Beyond the Notes review



Stephannie Williams still remembers the day she organised a Viking funeral in Stratford-upon-Avon. It's not a typical part of the job description for the director of an arts festival – but anyone who attended the Stratford-upon-Avon Festival during her years at the helm knew to expect the unexpected. 1990's Festival had a Nordic theme, and as soon as Stephannie decided that it would end with a Viking ship going up in flames on the Avon – well, when Stephannie (known to friends as Steve) decides something's going to happen, it usually does.

The precise (and frequently hilarious) details – a saga of drunken boat-owners, precariously-timed pyrotechnics and the life-size rubber corpse of King Ragnor – are among the many colourful tales recounted in her new memoir, Beyond the Notes. Friends and colleagues had been urging her to write a book for years: but it was one of her oldest and most beloved clients, the writer and broadcaster Richard Baker, who finally persuaded her to tell all.

"Richard, who I represented for 30 years, kept saying to me, 'Steve, why don't you write a book?'", she remembers. "I said, 'Oh, I will, I will.' And then, a couple of months before he died, he rang me: 'Well, I think you'd better get on with it.' That's when I got started on it, and things came flooding back."

As an agent, Stephannie represented performers ranging from Arthur Lowe to the Choir of St George's Chapel, Windsor. As well as running the Stratford-upon-Avon Festival, she served for over a decade as director of the William Walton Trust, dealing daily with Walton's notoriously feisty (not to say eccentric) widow Susana. For 35 years Stephannie was the driving force behind P&O's Music Festivals at Sea. Meanwhile, her work promoting Scandinavian music resulted in her being awarded the Order of the Polar Star by the King of Sweden. It's safe to say that in a career like that, you pick up a few stories, and they're all in Beyond the Notes.

There's the time the great harmonica virtuoso Larry Adler refused to leave the stage. "He was great, a lovely man, but you just couldn't get him off the stage. Once he started to talk, he didn't want to stop, and the following act was getting really, really irritated .In the end their trumpeter just went on and said 'Off!'" Or there was the moment when the firebrand film-director Ken Russell – a guest speaker on one of Stephannie's Music Festivals at Sea – unleashed his volcanic temper on the ship's crew. She managed to calm him down, but the fun was only just starting:

"Richard Baker thought we should show some of Ken Russell's films. So we decided on…well, which is the one where Oliver Reed and Alan Bates wrestle in the nude? Women in Love. P&O decided we'd have to put it on after midnight, because it might be a bit too much for the old ladies. So midnight came and there was a great long queue outside the theatre to see the film. I was sitting behind two old ladies and when it came to that scene, one turned to the other and said, 'That's a lovely carpet, dear'".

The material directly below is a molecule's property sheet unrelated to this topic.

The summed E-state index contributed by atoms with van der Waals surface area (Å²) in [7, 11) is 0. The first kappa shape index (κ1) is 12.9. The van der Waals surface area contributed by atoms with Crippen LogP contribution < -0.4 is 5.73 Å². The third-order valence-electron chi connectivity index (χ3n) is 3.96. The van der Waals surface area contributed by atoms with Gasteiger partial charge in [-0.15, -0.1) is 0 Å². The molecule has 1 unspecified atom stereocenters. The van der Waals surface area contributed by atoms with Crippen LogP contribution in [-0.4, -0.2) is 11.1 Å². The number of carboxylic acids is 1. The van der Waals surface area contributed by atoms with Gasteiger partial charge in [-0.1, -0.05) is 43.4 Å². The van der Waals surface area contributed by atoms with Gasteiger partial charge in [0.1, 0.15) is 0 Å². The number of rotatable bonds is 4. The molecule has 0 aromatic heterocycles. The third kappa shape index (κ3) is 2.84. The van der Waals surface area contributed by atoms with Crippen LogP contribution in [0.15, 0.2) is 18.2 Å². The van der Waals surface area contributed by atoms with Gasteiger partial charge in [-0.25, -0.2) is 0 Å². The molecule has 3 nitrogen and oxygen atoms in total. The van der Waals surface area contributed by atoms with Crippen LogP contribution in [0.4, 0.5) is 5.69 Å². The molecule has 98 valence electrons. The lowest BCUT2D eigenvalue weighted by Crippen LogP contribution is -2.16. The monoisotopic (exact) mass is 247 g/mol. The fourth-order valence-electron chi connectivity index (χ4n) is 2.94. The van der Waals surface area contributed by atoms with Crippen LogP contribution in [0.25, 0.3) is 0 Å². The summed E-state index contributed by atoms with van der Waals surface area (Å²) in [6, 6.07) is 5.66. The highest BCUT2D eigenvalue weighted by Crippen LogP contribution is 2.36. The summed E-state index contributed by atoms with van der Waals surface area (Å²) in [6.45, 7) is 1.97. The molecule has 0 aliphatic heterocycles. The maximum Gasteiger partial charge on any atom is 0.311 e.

But most of her tales are classic backstage yarns of temperamental artists, unexpected crises, and the ingenuity, tact and professionalism that meant that on Stephannie's watch, the show always went on. On one cruise, her artists were due to perform in the spectacular opera house in Manaus, deep in the Brazilian jungle. Adverse tides in the River Amazon nearly put paid to that.

"We should have arrived in the afternoon and set everything up. But we didn't arrive until 9.30pm that night. So it was panic stations: we had to be ready as soon as the ship docked, in our evening finery - the pianists and all my lovely singers had to be ready to dash to a waiting coach and be taken to the opera house as soon as the gangway went down. All these Brazilians were standing there to see this great ship coming in - and there we were, with jewels dripping from us in these long evening dresses. They couldn't believe their eyes. They thought we were mad. And when we got to the opera house, they hadn't tuned the piano, and the mosquitoes…there were so many that you could see them. You had to wear insect repellent to perform".

But by the time you get to this stage of the book, you'll already have guessed that the outcome was a triumph. Stephannie is one of those people with a knack for making good things happen. Technically retired, she's still helping young artists launch their careers. She writes movingly of her late husband, the CBSO viola player Gwyn Williams – in whose memory she's endowed a bursary for student viola players at the Royal Birmingham Conservatoire, to be supported by the proceeds of Beyond the Notes.

"Looking after one or two special artists is very rewarding, and when I can help young people with their careers, that's what I want to do". She's involved with the record label SOMM, too, as well as a growing list of literary projects. "I still keep going" she says, with typical understatement. Not the least remarkable thing about Stephannie Williams is that she makes it sound so easy – and that Beyond the Notes makes it all seem such terrific fun.

Richard Bratby

*Beyond the Notes (pub. Brewin Books, £11.95) is available from various outlets, including Waterstones and Amazon.

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